When the team finally leaves for the Palais des Nations, Rep. Cullamat struggles with the many layers of clothes she had to put on to fight off the chill. Walking to the bus stop, she thinks of her treks on her beloved Surigao del Sur mountains to keep the cold from her mind. She would do it again once night falls and it is time to go back to their living quarters, taking two tram rides, one bus trip and a short yet lonely walk.

Cullamat is in her second week attending meetings and observing the 43rd Session of the UN Human Rights Council here. Exuding humility despite being a nationally-elected official in the Philippines, the UN experts and the diplomats are surprised when she is introduced as an incumbent parliamentarian back home. They do not see any trace of arrogance and smugness one may expect from both elected and appointed officials.

But what “Ka Femia” had to say is more surprising to those the EcuVoice meet inside and outside the sprawling UN compound here. She tells them that despite being a member of the Philippine Congress, the Philippine military has never stopped accusing her of being a supporter of so-called terrorist groups. She tells them her husband is in jail for simply defending their ancestral land from destructive mining. She informs them in her gentle and shy voice that the Lumad in Mindanao are being driven away and killed for fighting for their right to self-determination.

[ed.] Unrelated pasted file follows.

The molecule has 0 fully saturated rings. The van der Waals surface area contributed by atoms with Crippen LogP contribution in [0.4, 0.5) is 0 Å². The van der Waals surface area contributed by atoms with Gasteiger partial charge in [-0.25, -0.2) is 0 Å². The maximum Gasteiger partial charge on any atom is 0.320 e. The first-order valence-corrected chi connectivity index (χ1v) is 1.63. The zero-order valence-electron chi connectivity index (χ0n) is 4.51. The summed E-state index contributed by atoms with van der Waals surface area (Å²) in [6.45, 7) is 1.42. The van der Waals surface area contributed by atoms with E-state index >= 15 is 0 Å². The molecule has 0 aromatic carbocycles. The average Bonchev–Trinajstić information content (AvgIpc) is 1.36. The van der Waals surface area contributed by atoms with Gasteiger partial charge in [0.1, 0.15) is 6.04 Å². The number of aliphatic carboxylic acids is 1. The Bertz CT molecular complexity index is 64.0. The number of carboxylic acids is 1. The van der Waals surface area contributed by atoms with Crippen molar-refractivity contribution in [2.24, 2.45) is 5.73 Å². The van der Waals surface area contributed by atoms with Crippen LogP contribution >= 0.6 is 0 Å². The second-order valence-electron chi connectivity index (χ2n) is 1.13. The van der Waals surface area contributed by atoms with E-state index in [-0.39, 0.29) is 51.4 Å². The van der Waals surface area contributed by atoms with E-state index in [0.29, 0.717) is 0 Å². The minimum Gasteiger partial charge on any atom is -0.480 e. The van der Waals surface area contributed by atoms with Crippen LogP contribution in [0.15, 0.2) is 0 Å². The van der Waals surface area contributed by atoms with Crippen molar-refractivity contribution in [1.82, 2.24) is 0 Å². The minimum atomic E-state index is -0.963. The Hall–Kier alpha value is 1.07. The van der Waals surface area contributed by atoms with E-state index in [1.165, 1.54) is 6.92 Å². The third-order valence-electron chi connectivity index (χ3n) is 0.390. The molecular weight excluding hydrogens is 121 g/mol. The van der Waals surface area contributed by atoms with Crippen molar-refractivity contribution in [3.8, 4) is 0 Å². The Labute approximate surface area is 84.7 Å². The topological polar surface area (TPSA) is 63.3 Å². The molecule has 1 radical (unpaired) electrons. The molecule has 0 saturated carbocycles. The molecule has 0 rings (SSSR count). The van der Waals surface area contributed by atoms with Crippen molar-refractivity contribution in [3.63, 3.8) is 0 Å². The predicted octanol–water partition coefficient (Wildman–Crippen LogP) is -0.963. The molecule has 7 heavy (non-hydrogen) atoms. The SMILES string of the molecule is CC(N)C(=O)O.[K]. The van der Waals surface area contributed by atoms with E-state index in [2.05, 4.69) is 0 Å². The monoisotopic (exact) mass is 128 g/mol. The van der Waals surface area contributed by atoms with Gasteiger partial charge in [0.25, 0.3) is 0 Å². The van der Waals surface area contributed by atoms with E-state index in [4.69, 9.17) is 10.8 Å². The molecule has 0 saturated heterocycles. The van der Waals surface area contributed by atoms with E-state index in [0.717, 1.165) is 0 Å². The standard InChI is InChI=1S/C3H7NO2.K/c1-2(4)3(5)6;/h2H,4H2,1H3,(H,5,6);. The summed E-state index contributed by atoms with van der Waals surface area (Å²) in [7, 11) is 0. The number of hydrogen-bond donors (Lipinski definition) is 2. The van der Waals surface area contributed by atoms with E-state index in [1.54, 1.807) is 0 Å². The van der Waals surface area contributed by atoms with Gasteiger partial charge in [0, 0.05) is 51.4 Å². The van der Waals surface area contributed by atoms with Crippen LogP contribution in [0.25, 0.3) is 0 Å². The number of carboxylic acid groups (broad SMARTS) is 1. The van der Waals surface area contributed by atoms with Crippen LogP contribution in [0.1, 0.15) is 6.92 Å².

It is not only Rep. Cullamat who moves many to tears here. Nanay (Mother) Llore Pasco never fails to bring out a photo of her two sons killed by suspected police officers operating under the Rodrigo Duterte government’s anti-drug war campaign “Oplan Tokhang.” She tells that her sons Crisanto Antonio, 34, and Juan Carlos, 31, were both killed in 2017 and their bodies were found dumped within University of the Philippines’ Arboretum. She tells them of her pain as a mother losing two sons and the further grief of seeing no justice after two years of police inaction.

Soft-spoken Clarissa Ramos makes UN experts and diplomats sit up when she starts narrating how her lawyer husband Benjamin was killed in cold-blood after being red-baited by the military in their home island of Negros. She tells them how Benjamin defended the farmers from various forms of injustices and for which he was targeted for assassination. As a young mother, she narrates how it pains her to be separated from their four children just to keep them safe.